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Minnesota: Payment Reform and Price Transparency

In May 2008, Minnesota legislators and Governor Tim Pawlenty reached agreement on a comprehensive package of health care payment reforms designed to promote medical homes, quality measurement, and cost and quality transparency. Many of the details related to quality measurement need to be worked out, but the legislature expects these issues to be resolved within two years and incorporated into new health care payment strategies:

  • Quality-based incentive payments. The Minnesota Health Commissioner will develop a standardized set of measures to assess health care quality, including measures related to medical homes, uniform definitions for quality indicators, and forms for submitting data. These measures will be used to develop incentive payments for health care providers that achieve target levels of performance or improve performance over time. The state will begin using the incentive payment system for state employees and Medicaid enrollees beginning July 2010, and publish annual reports on provider quality.
  • Payments for care coordination. Minnesota health care providers that are certified as "health care homes," as defined by the state, will be eligible for care coordination payments from public and private health care purchasers. Private health plans, the state employee health plan, and state public programs must implement care coordination payments to health care homes by July 2010.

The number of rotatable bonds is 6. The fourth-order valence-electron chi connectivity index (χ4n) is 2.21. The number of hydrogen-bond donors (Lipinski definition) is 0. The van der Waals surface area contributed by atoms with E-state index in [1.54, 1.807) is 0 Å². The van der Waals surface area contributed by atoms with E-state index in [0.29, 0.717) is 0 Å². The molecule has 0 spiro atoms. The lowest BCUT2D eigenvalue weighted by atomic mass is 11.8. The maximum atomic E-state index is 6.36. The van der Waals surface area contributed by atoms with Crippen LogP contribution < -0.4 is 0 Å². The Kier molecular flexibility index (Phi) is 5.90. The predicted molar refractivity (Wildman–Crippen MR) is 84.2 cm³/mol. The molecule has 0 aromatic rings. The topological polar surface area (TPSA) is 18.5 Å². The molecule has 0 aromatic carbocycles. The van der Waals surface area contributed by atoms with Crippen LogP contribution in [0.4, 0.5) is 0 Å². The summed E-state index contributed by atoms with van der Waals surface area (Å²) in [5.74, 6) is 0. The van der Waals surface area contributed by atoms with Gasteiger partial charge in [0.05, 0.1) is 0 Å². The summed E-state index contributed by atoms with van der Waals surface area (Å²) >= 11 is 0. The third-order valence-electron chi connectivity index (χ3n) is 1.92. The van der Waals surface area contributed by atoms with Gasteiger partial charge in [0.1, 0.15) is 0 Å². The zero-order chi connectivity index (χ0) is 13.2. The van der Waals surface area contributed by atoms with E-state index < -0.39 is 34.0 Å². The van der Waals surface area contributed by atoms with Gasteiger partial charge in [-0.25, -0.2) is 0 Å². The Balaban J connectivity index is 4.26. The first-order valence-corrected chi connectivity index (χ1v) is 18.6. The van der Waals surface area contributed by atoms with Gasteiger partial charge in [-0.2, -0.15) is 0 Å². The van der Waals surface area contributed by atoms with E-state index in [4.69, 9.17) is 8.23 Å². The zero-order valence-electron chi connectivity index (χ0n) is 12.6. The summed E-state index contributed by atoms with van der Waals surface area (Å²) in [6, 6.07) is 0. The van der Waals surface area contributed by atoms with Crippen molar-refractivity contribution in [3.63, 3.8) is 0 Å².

• Provider peer grouping. The Health Commissioner is required to develop a method to compare health care providers on a combination of risk-adjusted cost and quality indicators, based on encounter data and pricing data from health plans and third-party administrators. Information about relative cost and quality will be reported publicly beginning in September 2010.
  • Baskets of care. The Health Commissioner is also required to develop definitions for at least seven bundled payments, or "baskets of care," including coronary artery and heart disease, diabetes, asthma, and depression, with the remaining three to be determined. Health care providers that offer these baskets of care will be able to set their own prices for each basket. The objective is to allow consumers to more easily compare cost and quality of care across providers. Quality information on the baskets will be publicly available beginning July 2010.

In addition to payment reform and price transparency, the Minnesota reform mandates e-prescribing for physicians by 2011, invests $47 million in programs aimed at reducing obesity and tobacco use, provides tax incentives expected to allow an estimated 5,000 people to buy health insurance, and expands state-subsidized health care coverage (MinnesotaCare) to 8,700 low-income parents and childless adults who are not eligible for Medicaid and do not have access to affordable health care coverage.

For More Information on Minnesota's Health Reform
See: Minnesota Health Reform Initiative

2008 Health Care Reform Summary

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